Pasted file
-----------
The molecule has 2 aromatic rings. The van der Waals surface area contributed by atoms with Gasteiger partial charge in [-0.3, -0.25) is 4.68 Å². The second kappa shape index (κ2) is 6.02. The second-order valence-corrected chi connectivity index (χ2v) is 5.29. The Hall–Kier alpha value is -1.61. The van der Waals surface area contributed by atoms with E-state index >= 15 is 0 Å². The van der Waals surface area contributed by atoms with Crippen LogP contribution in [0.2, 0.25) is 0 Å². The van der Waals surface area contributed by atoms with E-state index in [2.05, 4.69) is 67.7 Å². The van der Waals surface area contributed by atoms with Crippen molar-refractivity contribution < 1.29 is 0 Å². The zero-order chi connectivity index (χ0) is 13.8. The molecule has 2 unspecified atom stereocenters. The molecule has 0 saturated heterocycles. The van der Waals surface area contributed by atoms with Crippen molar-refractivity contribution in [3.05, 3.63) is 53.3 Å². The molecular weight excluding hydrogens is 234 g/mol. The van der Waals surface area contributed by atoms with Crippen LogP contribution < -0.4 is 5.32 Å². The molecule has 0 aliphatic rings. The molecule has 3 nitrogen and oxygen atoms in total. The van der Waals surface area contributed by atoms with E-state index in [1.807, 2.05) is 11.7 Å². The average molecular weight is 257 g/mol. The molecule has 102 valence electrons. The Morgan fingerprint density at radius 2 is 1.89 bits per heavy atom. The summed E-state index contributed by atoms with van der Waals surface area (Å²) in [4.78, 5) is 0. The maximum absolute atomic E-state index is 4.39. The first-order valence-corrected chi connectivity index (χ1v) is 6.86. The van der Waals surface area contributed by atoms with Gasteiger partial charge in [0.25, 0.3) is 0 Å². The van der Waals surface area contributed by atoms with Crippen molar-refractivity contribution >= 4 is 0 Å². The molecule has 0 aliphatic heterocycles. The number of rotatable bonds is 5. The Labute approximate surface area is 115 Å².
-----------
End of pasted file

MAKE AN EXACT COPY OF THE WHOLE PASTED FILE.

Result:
The molecule has 2 aromatic rings. The van der Waals surface area contributed by atoms with Gasteiger partial charge in [-0.3, -0.25) is 4.68 Å². The second kappa shape index (κ2) is 6.02. The second-order valence-corrected chi connectivity index (χ2v) is 5.29. The Hall–Kier alpha value is -1.61. The van der Waals surface area contributed by atoms with E-state index >= 15 is 0 Å². The van der Waals surface area contributed by atoms with Crippen LogP contribution in [0.2, 0.25) is 0 Å². The van der Waals surface area contributed by atoms with E-state index in [2.05, 4.69) is 67.7 Å². The van der Waals surface area contributed by atoms with Crippen molar-refractivity contribution < 1.29 is 0 Å². The zero-order chi connectivity index (χ0) is 13.8. The molecule has 2 unspecified atom stereocenters. The molecule has 0 saturated heterocycles. The van der Waals surface area contributed by atoms with Crippen molar-refractivity contribution in [3.05, 3.63) is 53.3 Å². The molecular weight excluding hydrogens is 234 g/mol. The van der Waals surface area contributed by atoms with Crippen LogP contribution < -0.4 is 5.32 Å². The molecule has 0 aliphatic rings. The molecule has 3 nitrogen and oxygen atoms in total. The van der Waals surface area contributed by atoms with E-state index in [1.807, 2.05) is 11.7 Å². The average molecular weight is 257 g/mol. The molecule has 102 valence electrons. The Morgan fingerprint density at radius 2 is 1.89 bits per heavy atom. The summed E-state index contributed by atoms with van der Waals surface area (Å²) in [4.78, 5) is 0. The maximum absolute atomic E-state index is 4.39. The first-order valence-corrected chi connectivity index (χ1v) is 6.86. The van der Waals surface area contributed by atoms with Gasteiger partial charge in [0.25, 0.3) is 0 Å². The van der Waals surface area contributed by atoms with Crippen molar-refractivity contribution >= 4 is 0 Å². The molecule has 0 aliphatic heterocycles. The number of rotatable bonds is 5. The Labute approximate surface area is 115 Å².